Daniel Berger, seeking the most important victory in his burgeoning career, had a nine-shot lead heading into the final round of the Dixie Amateur.
Not to worry?
Well, maybe just a little bit, but in the end Berger had everything tidily wrapped up, winning the tournament by 13 strokes.
He shot a mind-boggling, 22-under-par with rounds of 63-67-65-70 for a 265 total, and he basically could stroll the fairways of the Heron Bay Golf Club in Coral Springs and admire the wildlife en route to the championship.
However, getting distracted is not in his nature, so he just kept grinding, not thinking about that crystal trophy until he could hold it above his head for what he called, “Certainly, the biggest victory of my life.”
Berger, a Florida State golfer, refused to take his recent success for granted.
“The way I approached it was win by as much as I can,” he said of the fourth round.
“It was a damage-control round. I was playing aggressively smart.”
Tom Lovelady of Birmingham, Ala., finished second, and Richard Werenski of South Hadley, Mass., finished third.
It was not a bad day or week for that matter for the ex-tennis player from Jupiter.
Berger was introduced to tennis by his father early in life but developed a passion for golf.
That meant saying so long to aces and net cords and exchanging them for birdies and bogeys.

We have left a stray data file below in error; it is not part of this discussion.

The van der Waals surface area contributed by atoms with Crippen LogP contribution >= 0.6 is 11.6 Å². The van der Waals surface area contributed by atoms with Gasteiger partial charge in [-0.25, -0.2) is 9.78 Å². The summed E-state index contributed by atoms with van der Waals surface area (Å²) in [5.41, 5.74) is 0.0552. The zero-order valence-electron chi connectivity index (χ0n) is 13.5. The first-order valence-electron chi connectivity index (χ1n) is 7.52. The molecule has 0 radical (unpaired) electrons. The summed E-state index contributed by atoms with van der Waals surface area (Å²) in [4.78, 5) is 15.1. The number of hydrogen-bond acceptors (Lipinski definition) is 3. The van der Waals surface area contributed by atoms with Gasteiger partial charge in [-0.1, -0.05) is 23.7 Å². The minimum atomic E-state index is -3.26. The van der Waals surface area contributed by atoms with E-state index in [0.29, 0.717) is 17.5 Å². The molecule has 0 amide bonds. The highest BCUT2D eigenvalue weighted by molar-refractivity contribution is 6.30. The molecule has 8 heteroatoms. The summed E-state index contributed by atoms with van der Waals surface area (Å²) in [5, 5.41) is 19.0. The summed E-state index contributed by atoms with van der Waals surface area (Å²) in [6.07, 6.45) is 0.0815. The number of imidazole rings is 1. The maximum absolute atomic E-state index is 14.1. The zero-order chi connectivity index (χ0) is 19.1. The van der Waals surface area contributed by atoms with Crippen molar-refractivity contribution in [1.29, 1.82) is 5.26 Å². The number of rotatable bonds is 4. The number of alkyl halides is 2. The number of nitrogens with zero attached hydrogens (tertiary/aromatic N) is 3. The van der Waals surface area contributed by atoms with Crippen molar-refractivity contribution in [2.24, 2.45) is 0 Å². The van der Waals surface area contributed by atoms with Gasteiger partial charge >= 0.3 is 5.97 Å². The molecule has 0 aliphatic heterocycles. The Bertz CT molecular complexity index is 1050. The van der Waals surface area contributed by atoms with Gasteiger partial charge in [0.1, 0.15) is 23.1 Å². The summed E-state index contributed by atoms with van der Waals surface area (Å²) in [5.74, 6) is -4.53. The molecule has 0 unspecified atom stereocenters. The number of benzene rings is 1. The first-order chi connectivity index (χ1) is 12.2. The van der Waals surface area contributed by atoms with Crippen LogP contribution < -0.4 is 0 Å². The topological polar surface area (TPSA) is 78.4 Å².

“By far the smartest decision of my life,” Berger said of changing sports. “Also, to be a Florida State Seminole is fantastic.”
A year ago, Berger finished second in the Dixie Amateur to Curtis Thompson, finishing up as friends with a caveat.
Maybe a big caveat.
That would be the competitive angst between them.
“Curtis is a great guy, but on the course I still want to beat the heck out of him,” Berger said.
That also works in the opposite direction.
For his great showing in the tournament, Berger gave credit to his putter.
“To have that feeling that you’re going to make a putt, that’s really nice,” he said
Also, in a roundabout way, he gave credit to his mental path.
“We’re competitive,” he said of him and his family. “That’s just the way we are.”
Of course, Friday there wasn’t much competitiveness.
That’s what happens when you go out and win by 13 strokes.
“Just put the metal to the pedal,” Berger said.
Bill Van Smith
Final-round results: 1. Daniel Berger, Jupiter, 70-265 (-22); 2. Tom Lovelady, Birmingham, Ala., 74-278 (-9); 3. Richard Werenski, South Hadley, Mass., 71-279 (-8); 4. Trey Mullinax, Mount Olive, Ala., 74-280 (-7); 5. Hunter O’Mahoney, Tequesta, 72-281 (-6); Alex Carpenter, Little Rock, Ark., 72-281 (-6); 7. Tim Crouch, Lakeland, 72-282 (-5).
South beach event
Winds of up to 25 mph at Miami Beach Golf Club couldn’t have come at a worse time for golfers on the leaderboard heading into the final round of the South Beach International Amateur.
Several were disturbed by the conditions, but one player in particular would not be affected.
With a calm demeanor that served as the antithesis to the swirling winds, University of Arizona product and Mexican-born Juan Pablo Hernandez took home the trophy of the second-year event with a 3-under 68 in the final round.
He finished with a score of 273, which was enough to top Winter Springs’ Hank Lebioda, the runner-up, by four strokes.